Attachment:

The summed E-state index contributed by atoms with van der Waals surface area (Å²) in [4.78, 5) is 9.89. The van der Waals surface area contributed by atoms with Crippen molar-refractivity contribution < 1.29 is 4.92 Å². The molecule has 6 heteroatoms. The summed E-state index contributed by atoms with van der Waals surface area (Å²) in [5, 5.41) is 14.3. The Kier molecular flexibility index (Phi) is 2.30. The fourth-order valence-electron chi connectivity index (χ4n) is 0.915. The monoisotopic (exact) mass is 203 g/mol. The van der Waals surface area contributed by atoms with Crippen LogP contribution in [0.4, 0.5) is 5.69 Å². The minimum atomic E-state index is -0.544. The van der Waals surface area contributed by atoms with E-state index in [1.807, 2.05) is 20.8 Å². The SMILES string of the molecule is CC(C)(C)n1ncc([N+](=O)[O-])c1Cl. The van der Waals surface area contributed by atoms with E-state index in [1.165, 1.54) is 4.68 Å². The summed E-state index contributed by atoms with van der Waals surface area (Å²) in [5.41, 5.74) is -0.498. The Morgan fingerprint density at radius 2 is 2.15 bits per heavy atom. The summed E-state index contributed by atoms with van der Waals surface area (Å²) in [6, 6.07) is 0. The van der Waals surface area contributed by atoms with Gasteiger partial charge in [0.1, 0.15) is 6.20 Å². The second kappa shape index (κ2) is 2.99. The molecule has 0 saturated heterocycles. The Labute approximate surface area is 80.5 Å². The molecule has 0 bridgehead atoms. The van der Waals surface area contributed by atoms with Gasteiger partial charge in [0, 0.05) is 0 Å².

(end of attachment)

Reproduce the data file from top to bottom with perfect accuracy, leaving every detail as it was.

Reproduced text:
The summed E-state index contributed by atoms with van der Waals surface area (Å²) in [4.78, 5) is 9.89. The van der Waals surface area contributed by atoms with Crippen molar-refractivity contribution < 1.29 is 4.92 Å². The molecule has 6 heteroatoms. The summed E-state index contributed by atoms with van der Waals surface area (Å²) in [5, 5.41) is 14.3. The Kier molecular flexibility index (Phi) is 2.30. The fourth-order valence-electron chi connectivity index (χ4n) is 0.915. The monoisotopic (exact) mass is 203 g/mol. The van der Waals surface area contributed by atoms with Crippen LogP contribution in [0.4, 0.5) is 5.69 Å². The minimum atomic E-state index is -0.544. The van der Waals surface area contributed by atoms with E-state index in [1.807, 2.05) is 20.8 Å². The SMILES string of the molecule is CC(C)(C)n1ncc([N+](=O)[O-])c1Cl. The van der Waals surface area contributed by atoms with E-state index in [1.165, 1.54) is 4.68 Å². The summed E-state index contributed by atoms with van der Waals surface area (Å²) in [5.41, 5.74) is -0.498. The Morgan fingerprint density at radius 2 is 2.15 bits per heavy atom. The summed E-state index contributed by atoms with van der Waals surface area (Å²) in [6, 6.07) is 0. The van der Waals surface area contributed by atoms with Gasteiger partial charge in [0.1, 0.15) is 6.20 Å². The second kappa shape index (κ2) is 2.99. The molecule has 0 saturated heterocycles. The Labute approximate surface area is 80.5 Å². The molecule has 0 bridgehead atoms. The van der Waals surface area contributed by atoms with Gasteiger partial charge in [0, 0.05) is 0 Å².